Can claims of a "mandate" be legally enforced?
By Patrick Vuleta on September 27, 2013 at 1:36 pm
Here’s the plan. After decimating Indonesia’s fishing industry with our bottomless slush fund, we haul their boats back to Australia. This done, we tow the boats to every suburban street corner, load them with telecom gear, and fibre them to the NBN. Finally, the last metres of frayed, rain-soaked copper goes to every home, garage, and boatshed in the nation. It’s fibre to the boat, the sort of primary industry-focused policy we could have had with the foresight to vote in Bob Katter’s Australia Party.*
Could have, would have, should have. Like many gamers, I’m bitterly disappointed with our new government’s proposed broadband policy. That’s not to say I voted on this issue: Labor’s brand of leadership musical chairs makes me ill. But still, fibre to the node sucks—a technological dead end of sunken costs.
All is not lost, however. Fibre to the node is still just a glimmer in the eye of Malcolm Turnbull—Mr Broadband (as is how our PM describes him). As we’ve seen before, politicians are capable of some impressive backflips. Could this happen here?
Mandates don’t exist
Just after the election, Mr Broadband reacted to an online petition which urged him to reconsider his endorsement for FTTN.
“Last Saturday there was a general election at which the NBN was one of the most prominent issues. The Coalition’s NBN Policy had been published in April, five months ahead of the election. The Coalition won the election.”
“The promoters of this petition apparently believe that we should ignore the lengthy public debate on the NBN that preceded the election and also ignore the election result. We should within days of the election walk away from one of our most well debated, well understood and prominent policies. Democracy? I don’t think so.”
This quote, apparently, draws on the idea of an electoral mandate—that if you have a policy going into an election, and win, then you are clear to implement said policy. Tony Abbot’s post-election rhetoric has further expanded this idea, directly calling it a “mandate”, urging the Senate to stand aside and not block new laws.
However, mandates don’t exist. Our Constitution establishes a representative democracy. Legislation is determined by majority vote in Parliament and the Upper House. Essentially, if you have a majority government in both houses, then you have the numbers to pass legislation.
That’s it. Nothing prevents politicians from backflipping. There is nothing to stop minor parties blocking policies of major parties in the senate. After an election, politicians are free to do as they please. The only real checks are the internal discipline of the party, and the possibility of being re-elected at the next election.
Indeed, mandates cannot exist, for minor parties may have been voted for in an effort to force negotiation on policy. To expect political negotiation to simply stand aside in the interests of filling a mandate is to disregard those who voted for minor parties. That’s why we don’t have any mention of mandates in our Constitution.
Legally, therefore, Mr Broadband could abandon FTTN and embrace FTTP at the drop of a hat. Not that this would ever happen, of course—it would be political suicide within the Coalition. But let’s not mistake towing the party line for democracy, for mandates don’t exist. They are simply political rhetoric.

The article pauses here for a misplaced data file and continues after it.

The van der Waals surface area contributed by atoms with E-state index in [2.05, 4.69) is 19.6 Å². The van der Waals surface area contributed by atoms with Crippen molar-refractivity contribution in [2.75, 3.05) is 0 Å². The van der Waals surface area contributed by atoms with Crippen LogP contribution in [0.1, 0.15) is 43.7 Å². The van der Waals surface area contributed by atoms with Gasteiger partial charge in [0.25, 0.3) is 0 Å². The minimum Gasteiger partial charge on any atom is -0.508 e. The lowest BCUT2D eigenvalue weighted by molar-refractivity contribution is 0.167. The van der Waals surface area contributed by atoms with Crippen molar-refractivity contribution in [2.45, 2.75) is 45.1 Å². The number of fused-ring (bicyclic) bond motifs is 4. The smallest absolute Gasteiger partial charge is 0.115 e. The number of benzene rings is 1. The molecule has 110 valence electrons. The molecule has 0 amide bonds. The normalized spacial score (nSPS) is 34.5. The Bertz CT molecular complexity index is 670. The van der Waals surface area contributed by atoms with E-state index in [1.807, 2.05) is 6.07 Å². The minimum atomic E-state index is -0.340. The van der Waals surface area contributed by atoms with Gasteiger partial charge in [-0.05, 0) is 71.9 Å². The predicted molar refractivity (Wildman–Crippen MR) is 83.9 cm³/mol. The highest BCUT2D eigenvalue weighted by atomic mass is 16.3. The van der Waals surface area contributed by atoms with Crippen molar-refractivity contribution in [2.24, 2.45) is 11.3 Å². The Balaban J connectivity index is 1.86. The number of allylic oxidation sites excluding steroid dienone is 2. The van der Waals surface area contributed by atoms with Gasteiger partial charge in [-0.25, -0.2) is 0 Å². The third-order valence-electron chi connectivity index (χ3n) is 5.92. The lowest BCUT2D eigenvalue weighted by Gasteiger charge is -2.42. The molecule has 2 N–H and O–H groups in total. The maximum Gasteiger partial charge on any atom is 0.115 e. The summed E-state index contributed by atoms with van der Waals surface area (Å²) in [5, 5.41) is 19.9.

Could we have a “mandate” to reverse FTTN?
The wildcard in the process is the outcome of the three reviews Mr Broadband is proposing for the NBN. As he has stated time and time again, his biggest problem with the Labor NBN was the lack of transparency. Opening the prospect for FTTP to be considered, he has written:
“The strategic review will consider all those matters – openly and honestly. No spin. No politics. Just hard facts. And that will make the debate much better informed.”
While it’s likely that Mr Broadband is talking more about his desire to see the supposed-benefits of FTTN supported in the media, for these reviews to be truly valid they would need to canvass the benefits of FTTP. These benefits, such as ubiquity of access, ease of maintenance, and future-proofing, have often been overlooked in the election campaign’s political spin.
It would be very interesting indeed if the government’s “mandate” to use the most cost-effective solution ended up being shepherded into some variant of FTTP on the basis of reducing long-term costs. Already we are seeing halfway solutions by private carriers such as FTTB supported by the market that were not in the original FTTN plan (and that’s basement, not boat). That these are cropping up so soon calls into question whether the policy was really all-encompassing, and will pose hard questions for NBN’s profitability and equity between Australians if all the best customers go to private networks before it even gets off the ground.
Unfortunately, there is very little to stop the cherry picking of experts and auditors sympathetic to the FTTN policy. No regulations prescribe independence of the reviewers—it’s not exactly Royal Commission material. This is a big problem, for example, in court cases where each side gets to choose their own expert to give evidence. The only safeguard is to ensure both sides of the debate have their own experts, but with the panel being assigned by the government themselves, it is unlikely that the reviews will be truly independent.
If the reviews identify that FTTN will end up costing Australia years down the line as a sunk cost, then hopefully our government will admit it. However, with few safeguards in place to ensure the independence of the reviews, the chances of this happening are slim at best.
* This is satire. I have no idea what Bob Katter’s broadband policy actually is, other than it probably involves big hats and top sheilas.